Here we look at the potential concerns the legislation could have for lenders and the impact it may have on documenting secured funding agreements.
It will take several months for a clear picture to emerge as to how the behaviours and practices of participants in the M&A market have changed in the wake of the National Security and Investment Act 2021 coming into force on 4 January 2022. Here we look at the potential concerns the legislation could have for lenders and the impact it may have on documenting secured funding agreements.
The NSIA enables the UK Government to scrutinise ‘acquisitions’ of certain entities or assets. If the Government deems a transaction gives rise to a national security risk, it has the power to unwind and declare the transaction void, impose sanctions (civil and/ or criminal) including fines of up to 5% global turnover/£10m (whichever is greater) and imprison relevant individuals for up to 5 years. The powers to imprison can even be extended to lenders and agents. It is worth noting that all powers are retrospective and capture relevant transactions since 12 November 2020.
If a transaction is caught by the legislation, a notification should be made to the Government who will then issue clearance permitting the transaction to proceed (or not, depending on the nature of the case). If a notifiable transaction has not received such clearance, the Government can then exercise the powers discussed above.
The NSIA sets out the sectors within which relevant businesses operate within and what constitutes a ‘trigger event’ (i.e. a transaction that requires a notification). This helps to determine whether a transaction should be subject to scrutiny.
‘Trigger events’ include: (i) an increase of holding of votes/shares in an entity to more than 25%, 50% or 75% or more; (ii) acquiring a “material influence” over policy of an entity; (iii) acquiring a level of shareholding that allows the holder to influence the passage of resolutions governing the affairs of an entity; and (iv) an acquisition which enables an entity greater use/ control of an asset than that prior to the acquisition. The legislation is not limited to shares and catches other transfers including acquisitions of land or tangible moving property in the UK and even overseas land/IP if used in connection with activities in or, supply of goods/services to, UK.
For lenders, entering into loan agreements on their own seems unlikely to create concerns.). The granting of security interests on the other hand poses more nuanced questions.
Granting of security interests: four key questions raised
The NSIA does not include a blanket exemption for beneficiaries of security. The questions posed above could present concerns to lenders in an enforcement scenario as:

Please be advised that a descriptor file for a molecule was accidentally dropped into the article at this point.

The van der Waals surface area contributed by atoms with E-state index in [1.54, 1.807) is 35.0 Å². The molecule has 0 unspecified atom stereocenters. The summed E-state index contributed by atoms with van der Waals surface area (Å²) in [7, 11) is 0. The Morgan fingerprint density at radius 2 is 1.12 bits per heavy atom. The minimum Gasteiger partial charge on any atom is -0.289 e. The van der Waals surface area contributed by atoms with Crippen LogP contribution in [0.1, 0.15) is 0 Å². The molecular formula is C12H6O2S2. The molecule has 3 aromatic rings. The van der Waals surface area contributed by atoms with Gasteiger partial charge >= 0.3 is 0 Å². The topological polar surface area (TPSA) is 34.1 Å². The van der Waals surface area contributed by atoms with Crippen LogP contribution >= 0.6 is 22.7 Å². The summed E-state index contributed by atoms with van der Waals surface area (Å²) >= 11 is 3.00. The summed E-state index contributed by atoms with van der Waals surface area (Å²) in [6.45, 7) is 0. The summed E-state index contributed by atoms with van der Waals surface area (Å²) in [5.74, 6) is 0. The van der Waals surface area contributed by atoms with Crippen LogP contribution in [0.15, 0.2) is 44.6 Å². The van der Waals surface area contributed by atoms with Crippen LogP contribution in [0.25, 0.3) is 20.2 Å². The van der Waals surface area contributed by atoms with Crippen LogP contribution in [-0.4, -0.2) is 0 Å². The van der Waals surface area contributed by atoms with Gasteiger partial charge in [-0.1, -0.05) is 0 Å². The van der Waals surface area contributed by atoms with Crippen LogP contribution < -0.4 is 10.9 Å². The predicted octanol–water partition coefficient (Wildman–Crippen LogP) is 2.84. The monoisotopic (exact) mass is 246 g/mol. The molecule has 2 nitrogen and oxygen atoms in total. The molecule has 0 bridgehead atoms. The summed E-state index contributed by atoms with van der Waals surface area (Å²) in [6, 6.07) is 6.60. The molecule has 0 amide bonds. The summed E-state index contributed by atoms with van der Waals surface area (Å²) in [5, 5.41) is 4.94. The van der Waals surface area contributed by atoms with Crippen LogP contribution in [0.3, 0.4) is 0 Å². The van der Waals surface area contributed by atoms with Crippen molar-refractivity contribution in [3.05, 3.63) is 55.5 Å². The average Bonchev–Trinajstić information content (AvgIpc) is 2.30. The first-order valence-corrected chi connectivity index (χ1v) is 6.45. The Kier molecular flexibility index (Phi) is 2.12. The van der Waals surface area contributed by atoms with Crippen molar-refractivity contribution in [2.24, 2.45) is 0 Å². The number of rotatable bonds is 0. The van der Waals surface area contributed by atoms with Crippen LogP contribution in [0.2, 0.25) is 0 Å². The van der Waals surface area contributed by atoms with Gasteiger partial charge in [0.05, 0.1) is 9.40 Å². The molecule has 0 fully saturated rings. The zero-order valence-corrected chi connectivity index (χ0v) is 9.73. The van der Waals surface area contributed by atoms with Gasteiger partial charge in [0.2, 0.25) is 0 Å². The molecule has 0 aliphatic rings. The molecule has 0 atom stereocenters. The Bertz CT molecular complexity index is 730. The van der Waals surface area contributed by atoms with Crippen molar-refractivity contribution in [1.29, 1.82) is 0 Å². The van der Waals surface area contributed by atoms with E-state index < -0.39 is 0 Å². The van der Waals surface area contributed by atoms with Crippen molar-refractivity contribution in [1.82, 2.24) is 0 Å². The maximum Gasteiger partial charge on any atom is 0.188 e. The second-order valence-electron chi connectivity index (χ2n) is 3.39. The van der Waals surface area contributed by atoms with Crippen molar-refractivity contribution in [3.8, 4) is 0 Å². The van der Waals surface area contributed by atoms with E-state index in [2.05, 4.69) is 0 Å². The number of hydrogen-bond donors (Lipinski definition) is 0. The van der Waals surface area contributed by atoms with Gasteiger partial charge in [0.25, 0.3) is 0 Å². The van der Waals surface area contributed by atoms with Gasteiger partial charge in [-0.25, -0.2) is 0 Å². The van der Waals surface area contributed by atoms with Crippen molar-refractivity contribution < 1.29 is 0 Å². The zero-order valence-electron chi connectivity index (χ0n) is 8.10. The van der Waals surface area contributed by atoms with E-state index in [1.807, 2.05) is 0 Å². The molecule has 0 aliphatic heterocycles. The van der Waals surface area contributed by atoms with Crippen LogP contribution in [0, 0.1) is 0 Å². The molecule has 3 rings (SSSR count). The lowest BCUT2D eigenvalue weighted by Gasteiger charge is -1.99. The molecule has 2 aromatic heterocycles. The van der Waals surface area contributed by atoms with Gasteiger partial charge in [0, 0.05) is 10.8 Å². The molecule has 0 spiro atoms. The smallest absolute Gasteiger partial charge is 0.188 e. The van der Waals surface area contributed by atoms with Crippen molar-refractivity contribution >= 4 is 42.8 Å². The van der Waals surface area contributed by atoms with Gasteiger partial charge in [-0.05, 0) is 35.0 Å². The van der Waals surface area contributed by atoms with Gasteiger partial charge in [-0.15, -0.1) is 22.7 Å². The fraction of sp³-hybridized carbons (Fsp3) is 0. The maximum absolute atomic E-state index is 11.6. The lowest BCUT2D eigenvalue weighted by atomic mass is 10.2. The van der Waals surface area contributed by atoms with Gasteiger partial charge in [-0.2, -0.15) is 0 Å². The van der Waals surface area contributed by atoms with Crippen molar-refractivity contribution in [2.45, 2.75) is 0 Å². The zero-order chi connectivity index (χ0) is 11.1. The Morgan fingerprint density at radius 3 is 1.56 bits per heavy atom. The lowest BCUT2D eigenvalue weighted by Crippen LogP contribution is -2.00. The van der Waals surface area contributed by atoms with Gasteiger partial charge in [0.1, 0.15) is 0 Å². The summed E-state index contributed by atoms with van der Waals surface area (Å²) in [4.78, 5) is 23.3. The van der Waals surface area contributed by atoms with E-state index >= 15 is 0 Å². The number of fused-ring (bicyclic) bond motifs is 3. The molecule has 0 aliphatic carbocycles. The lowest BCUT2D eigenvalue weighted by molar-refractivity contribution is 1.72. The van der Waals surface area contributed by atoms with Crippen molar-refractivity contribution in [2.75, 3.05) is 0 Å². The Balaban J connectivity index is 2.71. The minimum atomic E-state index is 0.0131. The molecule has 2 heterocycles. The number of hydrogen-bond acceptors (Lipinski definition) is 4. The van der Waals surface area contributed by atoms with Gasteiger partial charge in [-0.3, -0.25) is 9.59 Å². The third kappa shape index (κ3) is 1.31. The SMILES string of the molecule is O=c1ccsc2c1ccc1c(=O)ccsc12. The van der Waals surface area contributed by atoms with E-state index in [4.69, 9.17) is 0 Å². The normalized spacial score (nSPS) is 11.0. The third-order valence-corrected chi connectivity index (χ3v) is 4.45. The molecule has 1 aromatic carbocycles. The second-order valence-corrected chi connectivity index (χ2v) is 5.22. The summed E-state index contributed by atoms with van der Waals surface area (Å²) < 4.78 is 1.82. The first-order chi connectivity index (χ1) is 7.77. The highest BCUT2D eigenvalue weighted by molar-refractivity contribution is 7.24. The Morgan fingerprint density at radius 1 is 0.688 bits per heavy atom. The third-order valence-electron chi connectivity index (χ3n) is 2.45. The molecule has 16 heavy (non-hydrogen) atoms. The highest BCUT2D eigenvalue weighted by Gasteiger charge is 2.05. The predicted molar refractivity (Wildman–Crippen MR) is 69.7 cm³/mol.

thus potentially acting as an unexpected restrain on enforcement and inhibitor on the value of such security. While instinctively the focus may be drawn to funding in the context of a ‘pure’ acquisition, lenders advancing funds on a general ‘corporate’ basis would have similar enforcement concerns. Especially, those who are relying on collateral provided in respect of entities or assets within the scope of the NSIA.
Further if a required notification is not made to the Government and the transaction is found to be in breach of the NSIA and declared void, lenders would have no secured rights over charged assets. This would result in difficulties in reobtaining advanced funds and enforcing rights of turnover.
We may, start to see changes to standardised loan and security documentation including:
If you would like to discuss any of the issues raised here, please contact the Browne Jacobson banking team.
This article was first published by Global Risk Regulator.
This article is the second in a series to help firms take a practical approach to complying with the ‘cross-cutting rules’ within the new ‘Consumer Duty’ (CD) framework. The article summarises what it seems the Financial Conduct Authority (FCA) is seeking to achieve from the applicable rules (section 2 below) and potential complications arising from legal considerations (section 3).
Claims arising from interest-only mortgages have been farmed in volume. Many such claims to date have sought to drive a narrative that interest-only mortgages are an inherently toxic product and brokers were negligent simply for suggesting them. Taylor is a helpful recalibration, focussing instead on what the monies raised by the mortgage product were being used for and whether the client understood the inherent risks.
This article is the first in a series aimed to help firms get to grips on a practical basis with the ‘cross-cutting rules’ within the new ‘Consumer Duty’ framework.